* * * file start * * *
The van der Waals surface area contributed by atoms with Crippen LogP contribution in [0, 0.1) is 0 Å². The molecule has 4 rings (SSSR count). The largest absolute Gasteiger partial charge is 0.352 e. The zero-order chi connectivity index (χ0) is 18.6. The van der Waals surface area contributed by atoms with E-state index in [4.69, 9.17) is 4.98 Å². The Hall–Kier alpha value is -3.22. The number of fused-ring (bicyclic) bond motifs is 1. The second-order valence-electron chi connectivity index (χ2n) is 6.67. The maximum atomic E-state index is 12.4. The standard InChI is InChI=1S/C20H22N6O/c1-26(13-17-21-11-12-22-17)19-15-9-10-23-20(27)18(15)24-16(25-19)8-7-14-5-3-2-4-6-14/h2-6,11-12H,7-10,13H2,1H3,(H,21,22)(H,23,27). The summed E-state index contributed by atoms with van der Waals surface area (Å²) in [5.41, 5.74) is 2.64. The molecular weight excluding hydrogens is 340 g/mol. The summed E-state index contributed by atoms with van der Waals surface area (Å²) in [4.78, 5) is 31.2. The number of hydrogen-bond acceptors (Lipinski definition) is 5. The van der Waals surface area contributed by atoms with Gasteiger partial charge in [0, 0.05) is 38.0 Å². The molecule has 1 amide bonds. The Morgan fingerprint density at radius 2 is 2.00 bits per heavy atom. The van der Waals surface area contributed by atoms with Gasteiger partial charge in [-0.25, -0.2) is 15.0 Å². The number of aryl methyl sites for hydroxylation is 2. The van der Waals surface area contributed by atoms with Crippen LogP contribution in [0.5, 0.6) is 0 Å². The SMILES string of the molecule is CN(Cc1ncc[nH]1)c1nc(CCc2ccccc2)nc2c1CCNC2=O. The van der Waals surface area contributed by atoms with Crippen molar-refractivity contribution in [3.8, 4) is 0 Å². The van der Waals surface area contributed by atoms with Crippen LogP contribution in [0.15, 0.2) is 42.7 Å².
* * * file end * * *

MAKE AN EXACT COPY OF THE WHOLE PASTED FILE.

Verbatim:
The van der Waals surface area contributed by atoms with Crippen LogP contribution in [0, 0.1) is 0 Å². The molecule has 4 rings (SSSR count). The largest absolute Gasteiger partial charge is 0.352 e. The zero-order chi connectivity index (χ0) is 18.6. The van der Waals surface area contributed by atoms with E-state index in [4.69, 9.17) is 4.98 Å². The Hall–Kier alpha value is -3.22. The number of fused-ring (bicyclic) bond motifs is 1. The second-order valence-electron chi connectivity index (χ2n) is 6.67. The maximum atomic E-state index is 12.4. The standard InChI is InChI=1S/C20H22N6O/c1-26(13-17-21-11-12-22-17)19-15-9-10-23-20(27)18(15)24-16(25-19)8-7-14-5-3-2-4-6-14/h2-6,11-12H,7-10,13H2,1H3,(H,21,22)(H,23,27). The summed E-state index contributed by atoms with van der Waals surface area (Å²) in [5.41, 5.74) is 2.64. The molecular weight excluding hydrogens is 340 g/mol. The summed E-state index contributed by atoms with van der Waals surface area (Å²) in [4.78, 5) is 31.2. The number of hydrogen-bond acceptors (Lipinski definition) is 5. The van der Waals surface area contributed by atoms with Gasteiger partial charge in [0, 0.05) is 38.0 Å². The molecule has 1 amide bonds. The Morgan fingerprint density at radius 2 is 2.00 bits per heavy atom. The van der Waals surface area contributed by atoms with Gasteiger partial charge in [-0.25, -0.2) is 15.0 Å². The number of aryl methyl sites for hydroxylation is 2. The van der Waals surface area contributed by atoms with Crippen LogP contribution in [0.5, 0.6) is 0 Å². The SMILES string of the molecule is CN(Cc1ncc[nH]1)c1nc(CCc2ccccc2)nc2c1CCNC2=O. The van der Waals surface area contributed by atoms with Crippen molar-refractivity contribution in [3.8, 4) is 0 Å². The van der Waals surface area contributed by atoms with Crippen LogP contribution in [0.15, 0.2) is 42.7 Å².